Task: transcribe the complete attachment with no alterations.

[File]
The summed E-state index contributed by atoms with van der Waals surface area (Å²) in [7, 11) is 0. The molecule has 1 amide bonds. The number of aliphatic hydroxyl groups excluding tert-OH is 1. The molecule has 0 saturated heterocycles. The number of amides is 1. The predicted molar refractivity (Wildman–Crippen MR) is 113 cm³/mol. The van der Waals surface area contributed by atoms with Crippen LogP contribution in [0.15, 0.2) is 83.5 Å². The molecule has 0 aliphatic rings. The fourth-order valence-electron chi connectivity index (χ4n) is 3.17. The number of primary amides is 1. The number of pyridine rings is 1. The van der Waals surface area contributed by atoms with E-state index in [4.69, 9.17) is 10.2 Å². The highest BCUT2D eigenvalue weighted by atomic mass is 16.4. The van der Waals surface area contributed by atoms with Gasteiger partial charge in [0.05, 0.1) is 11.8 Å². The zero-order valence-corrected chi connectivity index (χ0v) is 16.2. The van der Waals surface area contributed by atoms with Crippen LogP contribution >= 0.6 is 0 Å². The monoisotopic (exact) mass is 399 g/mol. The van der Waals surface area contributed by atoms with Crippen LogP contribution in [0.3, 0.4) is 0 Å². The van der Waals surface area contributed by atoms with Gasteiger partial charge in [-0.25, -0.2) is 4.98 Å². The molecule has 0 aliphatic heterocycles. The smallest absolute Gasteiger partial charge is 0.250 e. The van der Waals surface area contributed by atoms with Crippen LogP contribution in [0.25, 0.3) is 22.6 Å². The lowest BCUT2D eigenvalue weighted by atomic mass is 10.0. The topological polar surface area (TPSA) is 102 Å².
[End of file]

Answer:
The summed E-state index contributed by atoms with van der Waals surface area (Å²) in [7, 11) is 0. The molecule has 1 amide bonds. The number of aliphatic hydroxyl groups excluding tert-OH is 1. The molecule has 0 saturated heterocycles. The number of amides is 1. The predicted molar refractivity (Wildman–Crippen MR) is 113 cm³/mol. The van der Waals surface area contributed by atoms with Crippen LogP contribution in [0.15, 0.2) is 83.5 Å². The molecule has 0 aliphatic rings. The fourth-order valence-electron chi connectivity index (χ4n) is 3.17. The number of primary amides is 1. The number of pyridine rings is 1. The van der Waals surface area contributed by atoms with E-state index in [4.69, 9.17) is 10.2 Å². The highest BCUT2D eigenvalue weighted by atomic mass is 16.4. The van der Waals surface area contributed by atoms with Gasteiger partial charge in [0.05, 0.1) is 11.8 Å². The zero-order valence-corrected chi connectivity index (χ0v) is 16.2. The van der Waals surface area contributed by atoms with Crippen LogP contribution >= 0.6 is 0 Å². The monoisotopic (exact) mass is 399 g/mol. The van der Waals surface area contributed by atoms with Crippen LogP contribution in [0.3, 0.4) is 0 Å². The van der Waals surface area contributed by atoms with Gasteiger partial charge in [-0.25, -0.2) is 4.98 Å². The molecule has 0 aliphatic heterocycles. The smallest absolute Gasteiger partial charge is 0.250 e. The van der Waals surface area contributed by atoms with Crippen LogP contribution in [0.25, 0.3) is 22.6 Å². The lowest BCUT2D eigenvalue weighted by atomic mass is 10.0. The topological polar surface area (TPSA) is 102 Å².